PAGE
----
This guest blog by Irene Nash is a part of our America’s Most Endangered Rivers® series on the South Fork Skykomish River.
Towering snow-capped mountains. Jagged granite peaks outlined against a brilliant sky. A powerful river carves its way past massive boulders as eagles hunt overhead, occasionally joining talons and spiraling downward together in what looks like a crazy, out-of-control game before separating and flapping regally away just before they reach the treetops.
It sounds like some wonderland tucked away in the Swiss Alps or a remote nature preserve, but amazingly this wild place exists in the Skykomish Valley – less than an hour from Seattle, one of America’s fastest-growing major cities.
Flowing through the Skykomish Valley, around 45 miles northeast of Seattle along National Scenic Byway Route 2, is the beautiful Skykomish River, a year-round playground for whitewater paddlers. With two roadside sections ranging from Class II to III+ and a powerful rite of passage Class IV rapid (Boulder Drop), “the Sky” is a kayaking classic and one of Washington’s most beloved rivers.
It’s sometimes difficult to describe the beauty of the Skykomish Valley. Last year, it was made apparent to me after returning from a kayak trip to some remote and beautiful areas of Ecuador. After returning home, I surprised myself by telling my husband, “You know, our river valley is actually prettier!” We had the same reaction after paddling the Colorado River of the Grand Canyon. Yes, the scenery was fantastic, but there’s never a time that we return from any kind of trip without feeling a sense of disbelief that something as gorgeous as the Skykomish Valley is our backyard.
However, it’s easy for people to take for granted and I think that’s happening now, especially with the looming threat of the proposed hydropower project at Sunset Falls on the South Fork of the Skykomish River. My husband, who is from New Zealand, always points out that, “If this were New Zealand and the Skykomish Valley were within one hour of Auckland, the entire area would be thriving on recreational tourism and any idea of using the Skykomish River for hydropower would be ludicrous.”
With a long history of extractive industries forming the basis for local economies, however, it takes a forward-thinking mind shift on the part of policy-makers to entertain the idea that the future of this area may no longer lie in resource extraction, including the dubious and extremely optimistically framed economics of hydropower at Sunset Falls.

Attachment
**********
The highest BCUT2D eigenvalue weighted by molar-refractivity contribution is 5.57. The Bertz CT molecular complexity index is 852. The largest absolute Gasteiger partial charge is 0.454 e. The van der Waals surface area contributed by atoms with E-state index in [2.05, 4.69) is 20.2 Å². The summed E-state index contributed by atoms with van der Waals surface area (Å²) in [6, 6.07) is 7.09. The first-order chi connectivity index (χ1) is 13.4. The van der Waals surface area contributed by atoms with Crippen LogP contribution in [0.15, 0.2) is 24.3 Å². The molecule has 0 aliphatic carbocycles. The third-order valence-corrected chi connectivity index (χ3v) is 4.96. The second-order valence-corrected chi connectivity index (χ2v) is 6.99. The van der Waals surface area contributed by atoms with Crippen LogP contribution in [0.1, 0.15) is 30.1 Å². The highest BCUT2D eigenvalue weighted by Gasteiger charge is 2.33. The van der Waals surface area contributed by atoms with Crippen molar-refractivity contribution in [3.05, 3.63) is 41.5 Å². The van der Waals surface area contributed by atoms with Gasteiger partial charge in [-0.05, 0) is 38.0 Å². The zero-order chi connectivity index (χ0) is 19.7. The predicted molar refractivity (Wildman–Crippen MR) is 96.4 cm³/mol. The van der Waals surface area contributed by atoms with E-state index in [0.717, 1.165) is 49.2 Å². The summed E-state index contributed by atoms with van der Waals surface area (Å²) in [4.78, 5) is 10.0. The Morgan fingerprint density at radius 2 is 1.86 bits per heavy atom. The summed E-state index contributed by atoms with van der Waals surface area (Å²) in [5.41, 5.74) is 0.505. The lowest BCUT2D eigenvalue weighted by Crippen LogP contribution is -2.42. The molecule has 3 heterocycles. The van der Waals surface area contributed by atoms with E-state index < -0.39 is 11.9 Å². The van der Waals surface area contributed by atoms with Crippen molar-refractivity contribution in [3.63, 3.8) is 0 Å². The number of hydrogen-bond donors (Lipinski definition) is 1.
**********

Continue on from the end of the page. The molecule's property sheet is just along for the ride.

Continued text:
The economies of the towns along Highway 2 aren’t going to be supported by just whitewater kayaking, but there’s huge potential for them to tap into the resources of the thousands of recreational visitors who stream through the Skykomish Valley in growing numbers each week to hike, camp, ski, and fish. Just ask anyone who lives in the valley about traffic on Highway 2 and they’ll tell you it has gotten drastically heavier in just the last five years.
Many of these visitors come for the wilderness and outdoor recreation opportunities, which brings up the question: Isn’t it incredibly short-sighted to potentially scuttle the future of this area by planning mis-guided industrial projects that demolish wild characteristics and remove options for outdoor recreation?
I can easily picture the kids of today looking back in 20 years and asking our current policy-makers: “What were you thinking?”
For now, the Skykomish River flows freely and the tens of thousands of hikers who use the nearby Lake Serene Trail each year don’t yet have to hear explosions from diversion tunnels that proponents of the Sunset Falls hydropower project would like to see blasted into existence. Let’s hope common sense and a smart vision for the future prevail for this wonderland that is the Skykomish River Valley.
Help stop this dam from ruining the wild Sky River. Some places are too special to ruin with development and diversions.
Guest blogger Irene Nash is a whitewater kayaker who lives in the Skykomish Valley with her husband and two dogs.